Anaheim ‘Taxpayer Protection’ Act Council Transcript, Part 3: When Bonds Payments Come Due

From left: Register's anti-Measure N Tax editorial, Kris Murray, Debbie Moreno, Jordan Brandman, Michael Houston

From left: Register’s anti-Measure N Tax editorial, Kris Murray, Debbie Moreno, Jordan Brandman, Michael Houston.

[Editor’s Note: This is part 3 of the preface to our series begins where the Voice of OC’s article on Tuesday night’s Anaheim Council meeting left off on the proposed “Anaheim Taxpayers Protection Act,” also known here as the “Protecting Anaheim Taxpayers from Their Own Opinions (“PATTOO”) Act.  The first section, on five relevant public comments, can be seen here.  The second, covering the beginnings of deliberations, is here. This section covers Mayor Tom Tait’s discussions with City Attorney Michael Houston, some petty bickering about procedure, the emergence on the scene of Finance Director Debbie Moreno, Jordan Brandman missing me very much, and the Murrbot executing her programs as best one could.  The transcripts are just here to make it easy for us to refer to what was actually said when we start discussing all of this in earnest on Monday morning.]

TAIT: I’ve got some questions.  I don’t know if you would know this, but has the City always had a 50% requirement to put something on the ballot?

HOUSTON: You mean put something on the ballot in general, or tax measures?

TAIT: I’ll start with “in general.”

HOUSTON: My understanding and my recollection would be that is the case, with some exceptions.  There is a provision in the Revenue and Taxation Code that requires transfer and use taxes to have a 2/3 vote notwithstanding Charter City status, but I don’t know whether we’ve ever put something like that on the ballot.  But as a general matter, the majority vote rule has been applied.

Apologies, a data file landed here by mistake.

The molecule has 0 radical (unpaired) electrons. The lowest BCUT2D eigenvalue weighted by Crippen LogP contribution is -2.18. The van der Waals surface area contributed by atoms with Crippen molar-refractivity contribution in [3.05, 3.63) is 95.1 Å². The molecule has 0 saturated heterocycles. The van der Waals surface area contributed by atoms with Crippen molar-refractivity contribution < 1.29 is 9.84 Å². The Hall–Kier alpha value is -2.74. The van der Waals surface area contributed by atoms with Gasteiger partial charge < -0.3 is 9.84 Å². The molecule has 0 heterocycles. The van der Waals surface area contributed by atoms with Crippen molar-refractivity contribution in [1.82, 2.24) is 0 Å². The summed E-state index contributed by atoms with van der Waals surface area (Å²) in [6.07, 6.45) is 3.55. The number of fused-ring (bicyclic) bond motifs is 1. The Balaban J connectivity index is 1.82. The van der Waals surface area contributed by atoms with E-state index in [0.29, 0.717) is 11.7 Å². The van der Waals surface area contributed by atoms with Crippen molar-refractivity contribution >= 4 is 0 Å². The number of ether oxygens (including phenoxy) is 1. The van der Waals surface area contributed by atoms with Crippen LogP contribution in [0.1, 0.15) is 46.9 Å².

TAIT: So this initiative, this resolution, is to put on the ballot in November of ’16 a provision that, in the future, if a City Council wanted to put a tax measure on the ballot it would go from the 50% requirement that has been historically to a 2/3 requirement, supermajority.

HOUSTON: That is correct, right.

TAIT: And the city’s always, for anything else, had a 50% requirement.

HOUSTON: Generally speaking, yes.  There’s a handful of provisions in our charter that require supermajority votes for certain types of things.

TAIT: OK.  In your memory have we ever come across that?

HOUSTON: Come across what?

TAIT: Put something on the ballot that has required a supermajority?

HOUSTON: I am not aware of anything having required a supermajority to put on the ballot.

TAIT: So I’m thinking, in my history on the Council up here, four as Mayor, since I guess 1994, only twice I think we’ve put something on the ballot, once was the TOT tax, back in probably the late 90s – and that was passed by the people, that was a hotel tax – and then recently the Measure N, correct?

HOUSTON: That’s correct, yes.

TAIT: So Measure N, just this last election, where it took – actually it was a 3-2 vote, with Councilmember Kring, Councilmember Eastman, and Councilmember Brandman voting for it, to put it on the ballot, and Councilmember Murray and myself voting against it.  But having the 50%, that made it to the ballot, but it was eventually voted down by a majority of the electorate, correct?

HOUSTON: Correct, yes.

TAIT:  So, in that situation, if this was in place, that would have never gotten onto the ballot in the first place.

HOUSTON.  That is correct.  On the current Council, you would need four votes.  On the future Council of seven, you would need five votes.

TAIT: So – this is a big change.  I mean, in the history of the City it has always required 50% for everything I could think of.  It’s a – there’s no rush to do this tonight, I mean we have until August of 2016 to put something on the ballot?

HOUSTON: In terms of the time period by which we could place an item like this on the ballot, while we’d always like to have a little bit more time than cutting it close the deadline is generally the latter first week on August.  So between the 5th and the 7th depending on when Election Day is.  August 7, according to the Acting City Clerk.

TAIT: OK, August 7, so definitely a year and a half before the deadline approaches.  I have a lot of questions.  One is – you’re talking about other Charter Cities, I’m wondering if any other Charter City has done this.  I’d like to get a report to see if any other Charter City in the state has required this.  I’d also like to – I’ve got a concern about our bond rating.  And I wonder, by making it tougher to put something on the ballot for a tax increase, if the rating agencies or the bond markets will look at that unfavorably.  And it would be nice to get an opinion from a rating agency whether it changes anything.